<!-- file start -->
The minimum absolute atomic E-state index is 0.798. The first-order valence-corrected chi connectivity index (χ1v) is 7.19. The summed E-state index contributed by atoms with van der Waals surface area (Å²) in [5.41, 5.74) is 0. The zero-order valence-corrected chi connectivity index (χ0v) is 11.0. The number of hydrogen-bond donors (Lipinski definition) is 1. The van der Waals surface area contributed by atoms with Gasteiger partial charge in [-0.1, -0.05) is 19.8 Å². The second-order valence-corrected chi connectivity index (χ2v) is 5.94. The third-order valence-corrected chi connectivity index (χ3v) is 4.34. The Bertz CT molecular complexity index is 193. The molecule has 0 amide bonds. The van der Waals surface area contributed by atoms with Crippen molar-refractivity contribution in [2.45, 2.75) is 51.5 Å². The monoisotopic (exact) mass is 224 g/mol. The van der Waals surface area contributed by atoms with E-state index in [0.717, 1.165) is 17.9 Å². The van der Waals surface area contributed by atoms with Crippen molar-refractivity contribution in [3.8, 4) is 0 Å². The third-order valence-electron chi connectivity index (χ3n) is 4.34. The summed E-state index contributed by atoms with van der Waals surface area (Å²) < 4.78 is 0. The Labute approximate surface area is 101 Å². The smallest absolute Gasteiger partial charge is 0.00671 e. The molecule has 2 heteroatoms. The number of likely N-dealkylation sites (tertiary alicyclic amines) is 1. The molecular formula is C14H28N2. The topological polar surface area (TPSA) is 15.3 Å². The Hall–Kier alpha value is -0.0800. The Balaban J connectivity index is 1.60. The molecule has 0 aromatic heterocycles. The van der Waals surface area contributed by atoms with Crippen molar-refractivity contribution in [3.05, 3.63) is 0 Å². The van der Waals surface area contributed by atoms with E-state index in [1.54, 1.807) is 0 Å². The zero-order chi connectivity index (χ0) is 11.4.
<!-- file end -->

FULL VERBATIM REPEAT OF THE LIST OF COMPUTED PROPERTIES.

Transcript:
The minimum absolute atomic E-state index is 0.798. The first-order valence-corrected chi connectivity index (χ1v) is 7.19. The summed E-state index contributed by atoms with van der Waals surface area (Å²) in [5.41, 5.74) is 0. The zero-order valence-corrected chi connectivity index (χ0v) is 11.0. The number of hydrogen-bond donors (Lipinski definition) is 1. The van der Waals surface area contributed by atoms with Gasteiger partial charge in [-0.1, -0.05) is 19.8 Å². The second-order valence-corrected chi connectivity index (χ2v) is 5.94. The third-order valence-corrected chi connectivity index (χ3v) is 4.34. The Bertz CT molecular complexity index is 193. The molecule has 0 amide bonds. The van der Waals surface area contributed by atoms with Crippen molar-refractivity contribution in [2.45, 2.75) is 51.5 Å². The monoisotopic (exact) mass is 224 g/mol. The van der Waals surface area contributed by atoms with E-state index in [0.717, 1.165) is 17.9 Å². The van der Waals surface area contributed by atoms with Crippen molar-refractivity contribution in [3.8, 4) is 0 Å². The third-order valence-electron chi connectivity index (χ3n) is 4.34. The summed E-state index contributed by atoms with van der Waals surface area (Å²) < 4.78 is 0. The Labute approximate surface area is 101 Å². The smallest absolute Gasteiger partial charge is 0.00671 e. The molecule has 2 heteroatoms. The number of likely N-dealkylation sites (tertiary alicyclic amines) is 1. The molecular formula is C14H28N2. The topological polar surface area (TPSA) is 15.3 Å². The Hall–Kier alpha value is -0.0800. The Balaban J connectivity index is 1.60. The molecule has 0 aromatic heterocycles. The van der Waals surface area contributed by atoms with Crippen molar-refractivity contribution in [3.05, 3.63) is 0 Å². The van der Waals surface area contributed by atoms with E-state index in [1.54, 1.807) is 0 Å². The zero-order chi connectivity index (χ0) is 11.4.